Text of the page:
As already mentioned, another unique feature to this collection is the many themes that are present, about twenty of them can be found at Galila’s P.O.C. like religion, eyes and watermelons. Money is also one amongst them. A significant piece in this theme is « Shekel – Israel » by French artist Philippe Assalit, it depicts Galila as part of a collage of bills: “This is a deep sociological and historical study of the symbolism you can see on money bills even those that are out of circulation. The artist’s ambition is to cover all the currencies in the world. First, he makes a historical study on the country, then he takes a photo of a native of the country. For Israel, he chose me (born in Tel Aviv’). Finally, he proceeds to make a montage with all the symbols he studied. Personally, I think that he would probably be able to hold a lecture on the different countries, taking the works as examples, because of the thorough research he already did on them.”

Recycling and appropriation are two other themes present. As Galila stops by « Tribal Chief Series 9 »by Malaysian artist Anna Samat, a wall piece entirely made out of recycled materials such as keychains and rake parts; “Look at the details of this; it is beautiful and powerful filled with harmony; everything looks natural, like it is in the right place. I think that you need to have the right mind in order to create something like this. I know that I would never be able to create it myself. Even if someone would put all of these objects on the floor in front of me and tell me to create something, I would just not be able to do it.”


Photo by Trikke Van Roey, P.O.C (Passion Obsession Collection)


“For me, the creative process in problem solving is really the key. I am absolutely fascinated by it, not only when discovering new artworks, but also very much in my daily life. For example; when I meet lawyers, doctors, and engineers, these are types of people that I respect a lot, but I do not know anything about their professions nor do I think like them. I may come up with different ideas and ways of doing things than them. Maybe if we combine both visions, it can open up a totally new perspective on certain matters, a 360-degree vision of some sort.”

That Galila stands for difference can also be understood when she tells us the story about the one time she was asked to hand over a CV at the age of 60: “It was important for my role in the company, and they absolutely insisted on getting it. However, I decided to not do that what they expected, I created a V.C instead of a C.V. V.C stands for Vie Cobble (fulfilled, happy life). I put together an album of photos showing my life and that could serve as a base for a discussion. I like to swim against the current.”


During the summer of 2020 two more buildings, also as part of Galila’s P.O.C, will be finalised on the same street. One will house Galila’s extensive collection of chairs; not your typical everyday chairs but rather ‘chairs as art pieces’. They are made up of original materials such as clothes, guns, ink cartridges, and even skateboards, each shaped in unique distinctive forms. Fifty of these chairs were already part of an exhibition in the Latvian National Museum of Art in 2019. The other building will house temporary exhibitions as well be used as a space for educational and corporate activities.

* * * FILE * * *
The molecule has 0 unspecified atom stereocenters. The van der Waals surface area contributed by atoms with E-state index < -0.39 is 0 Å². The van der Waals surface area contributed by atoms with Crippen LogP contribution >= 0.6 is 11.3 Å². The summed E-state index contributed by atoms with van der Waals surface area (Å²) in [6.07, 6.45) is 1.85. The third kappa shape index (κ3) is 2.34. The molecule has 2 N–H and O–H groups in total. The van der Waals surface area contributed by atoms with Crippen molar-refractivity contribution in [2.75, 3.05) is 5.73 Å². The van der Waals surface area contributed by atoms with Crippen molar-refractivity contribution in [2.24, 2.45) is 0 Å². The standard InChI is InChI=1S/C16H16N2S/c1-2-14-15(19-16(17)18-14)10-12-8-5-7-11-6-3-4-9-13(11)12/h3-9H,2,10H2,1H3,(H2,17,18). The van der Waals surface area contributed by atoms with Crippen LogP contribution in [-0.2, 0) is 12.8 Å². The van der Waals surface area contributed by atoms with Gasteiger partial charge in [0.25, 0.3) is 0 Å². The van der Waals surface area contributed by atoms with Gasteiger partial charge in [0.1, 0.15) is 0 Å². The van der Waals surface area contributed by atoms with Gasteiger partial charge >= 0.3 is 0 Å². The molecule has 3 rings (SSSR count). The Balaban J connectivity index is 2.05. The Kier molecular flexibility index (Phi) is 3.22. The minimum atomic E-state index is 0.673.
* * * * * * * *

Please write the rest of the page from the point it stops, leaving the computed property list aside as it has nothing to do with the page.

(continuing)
The role of people in the P.O.C project

Making her collection accessible to a diverse public is one of the core missions behind the creation of Galila’s P.O.C. One of the ways to realize said missions is by integrating several educational and corporate programs. For example, already in 2019 creative workshops for children inspired on the ‘recycling’ theme in collection were held in a school in Forest.


 Photo by Trikke Van Roey, P.O.C (Passion Obsession Collection)


However, Galila’s P.O.C.’s unique environment is not only suitable for leisure. The disruptive character of the collection lends itself perfectly for inspirational workshops, team-buildings, team-assessments and guided visits for companies. Also, the building can be rented to hold one-of-a-kind meetings, cocktails or dinners. At Galila’s P.O.C. companies are invited to play, imagine and create.


P.O.C (Passion Obsession Collection), Mme Galila Barzilaï-Hollander, photo by Trikke Van Roey


As Galila concludes our visit: “The collection presents an opportunity for creativity and discussion. It would be a pity not to use this wonderful environment in activities for different people. I always by to say that Galila’s P.O.C is a playroom for adults where children are also allowed. Thank you for your visit, please come back, now you know where to find me.”


Etienne Verbist is an authority in the field of crowd sourcing, disruptive business modelling and disruptive art. After a well filled career with companies such as GE, Etienne was an early adopter of crowd sourcing. Etienne is manager Europe and Africa for Crowd Sourcing Week, a board advisor to a broad range of companies on innovation and new technology, curator of the Disruptive Art Museum – the smallest museum in the world – and columnist for ArtDependence Magazine.

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Anna Melnykova, "Palace of Labor (palats praci), architector I. Pretro, 1916", shot with analog Canon camera, 35 mm Fuji film in March 2022.

Anna Melnykova, "Palace of Labor (palats praci), architector I. Pretro, 1916", shot with analog Canon camera, 35 mm Fuji film in March 2022.